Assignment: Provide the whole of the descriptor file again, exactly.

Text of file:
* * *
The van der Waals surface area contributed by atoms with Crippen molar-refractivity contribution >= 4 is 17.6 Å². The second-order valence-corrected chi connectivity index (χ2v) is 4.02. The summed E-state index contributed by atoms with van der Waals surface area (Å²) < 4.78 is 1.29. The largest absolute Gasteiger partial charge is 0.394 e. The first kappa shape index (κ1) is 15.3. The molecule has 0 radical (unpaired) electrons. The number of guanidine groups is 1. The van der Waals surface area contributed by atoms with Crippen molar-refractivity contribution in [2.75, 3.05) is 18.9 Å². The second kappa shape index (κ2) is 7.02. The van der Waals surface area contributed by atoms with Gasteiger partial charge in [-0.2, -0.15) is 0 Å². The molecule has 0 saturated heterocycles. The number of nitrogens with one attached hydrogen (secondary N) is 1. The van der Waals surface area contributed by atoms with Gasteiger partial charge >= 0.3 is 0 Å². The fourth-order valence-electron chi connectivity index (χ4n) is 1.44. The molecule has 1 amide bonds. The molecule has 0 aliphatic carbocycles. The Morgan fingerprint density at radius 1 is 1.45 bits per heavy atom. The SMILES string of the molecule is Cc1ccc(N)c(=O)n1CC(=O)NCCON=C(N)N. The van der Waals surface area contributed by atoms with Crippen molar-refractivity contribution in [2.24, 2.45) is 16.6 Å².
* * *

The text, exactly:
The van der Waals surface area contributed by atoms with Crippen molar-refractivity contribution >= 4 is 17.6 Å². The second-order valence-corrected chi connectivity index (χ2v) is 4.02. The summed E-state index contributed by atoms with van der Waals surface area (Å²) < 4.78 is 1.29. The largest absolute Gasteiger partial charge is 0.394 e. The first kappa shape index (κ1) is 15.3. The molecule has 0 radical (unpaired) electrons. The number of guanidine groups is 1. The van der Waals surface area contributed by atoms with Crippen molar-refractivity contribution in [2.75, 3.05) is 18.9 Å². The second kappa shape index (κ2) is 7.02. The van der Waals surface area contributed by atoms with Gasteiger partial charge in [-0.2, -0.15) is 0 Å². The molecule has 0 saturated heterocycles. The number of nitrogens with one attached hydrogen (secondary N) is 1. The van der Waals surface area contributed by atoms with Gasteiger partial charge >= 0.3 is 0 Å². The fourth-order valence-electron chi connectivity index (χ4n) is 1.44. The molecule has 1 amide bonds. The molecule has 0 aliphatic carbocycles. The Morgan fingerprint density at radius 1 is 1.45 bits per heavy atom. The SMILES string of the molecule is Cc1ccc(N)c(=O)n1CC(=O)NCCON=C(N)N. The van der Waals surface area contributed by atoms with Crippen molar-refractivity contribution in [2.24, 2.45) is 16.6 Å².